In the last three years I have become an "apostate", after 46 years as a fervent, bible-believing evangelical with several years as a missionary in Europe. I am now an agnostic, and someone suggested I try yoga. So I attended a class, which my friend said was suitable for beginners. I could not participate adequately, and in fact felt almost as if I had just attended an evangelical function, which scared me off quickly! A leader up front telling everyone what to do, calling out and performing moves that I had never heard of, a strange lingo that only the insiders knew, and no hope of twisting this 59-yr-old body into shapes that the others seemed to have no problem performing. I think at that moment, I understood what a person felt who had never before attended a church, suddenly finding himself in the middle of an evangelical worship service!

So there it is. Yoga sounds in theory like something that I might find useful, but my actual experience was not very pleasant. I don't need to be a "convert" to any other religion again, but am I being fair to yoga?

Portwes,
If the problem is the postures and lingo you might try Dahn Yoga. It has transformed my 62 year old body. Progress is inevitable.

I have also found Dahn useful in a spiritual sense. I now recognise I have all the God I need already inside me. My brain knows what is right and wrong. I certainly do not feel the need to worship anything. As for the world's major relgions, everyone to there own, but I cannot get past the harm done in their name. This suggests there is something very wrong with the script they follow.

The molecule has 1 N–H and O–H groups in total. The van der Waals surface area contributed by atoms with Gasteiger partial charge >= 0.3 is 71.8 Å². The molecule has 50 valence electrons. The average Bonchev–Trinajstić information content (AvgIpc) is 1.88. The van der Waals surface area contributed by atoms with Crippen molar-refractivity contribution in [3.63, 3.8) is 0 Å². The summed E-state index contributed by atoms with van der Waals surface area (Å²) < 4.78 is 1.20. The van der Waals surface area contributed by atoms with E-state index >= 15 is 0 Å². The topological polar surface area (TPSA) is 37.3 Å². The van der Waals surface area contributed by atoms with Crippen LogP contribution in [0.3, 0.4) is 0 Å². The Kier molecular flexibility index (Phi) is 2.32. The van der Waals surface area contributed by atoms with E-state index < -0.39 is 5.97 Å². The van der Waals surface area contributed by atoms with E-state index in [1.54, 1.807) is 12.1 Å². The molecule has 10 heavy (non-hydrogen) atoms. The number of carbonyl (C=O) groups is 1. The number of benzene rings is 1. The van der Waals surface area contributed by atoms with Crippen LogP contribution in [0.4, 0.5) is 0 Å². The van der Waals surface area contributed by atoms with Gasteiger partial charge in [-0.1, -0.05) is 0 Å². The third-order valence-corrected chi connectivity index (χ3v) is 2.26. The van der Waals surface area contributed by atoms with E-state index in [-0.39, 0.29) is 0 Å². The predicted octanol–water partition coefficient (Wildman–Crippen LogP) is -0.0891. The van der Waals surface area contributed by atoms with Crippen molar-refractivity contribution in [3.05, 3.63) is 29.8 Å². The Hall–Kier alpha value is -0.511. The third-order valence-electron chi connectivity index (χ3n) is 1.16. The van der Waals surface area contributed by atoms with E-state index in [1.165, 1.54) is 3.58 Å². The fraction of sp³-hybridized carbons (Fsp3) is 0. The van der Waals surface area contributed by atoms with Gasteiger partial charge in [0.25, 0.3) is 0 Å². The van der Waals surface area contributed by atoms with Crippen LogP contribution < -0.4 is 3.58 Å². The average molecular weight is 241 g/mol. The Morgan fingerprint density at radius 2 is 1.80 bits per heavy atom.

I am changing my behavior to practise unconditional love for all. No easy matter for sure, but a good path to be on.
Will Layfield
Dahn Yoga Healer
Health.Smile.Peace.

 This is kind of a late reply but  I have had much the same experiences with yoga, at least yoga classes.  I started qi gong about a year and a hlaf ago with a lovely teacher, himself disabled.  It has been a  great experience and not painful as everything is done slowly and if it hurts you stop. 

What’s your practice? How do you bring body, mind, and spirit into alignment?

My yoga practice started when I was in high school in NYC in the mid-seventies. I got benefits right away with flexibility and focus. I continued through high school and after 4 years, I was hooked.

I stepped away from yoga for a couple of decades: life - college, move to the west coast, family, career. I found yoga again on a cable channel. And after all these years, my body memory helped me to remember poses and get back the "yoga calm" I had found all those years ago. I've done a few yoga classes around the SLC area. Now I've settled into a regular women's group who meets at a local church.

Just this year I was diagnosed with spine problems which manifests in lower back pain. My yoga practice continues to help me "create space" "stretch". There are some poses I can no longer do - anything that bends my back is very painful! Otherwise, I can stretch to my heart's content. What a blessing. I have something I can do to keep my body, spirit and mind into alignment.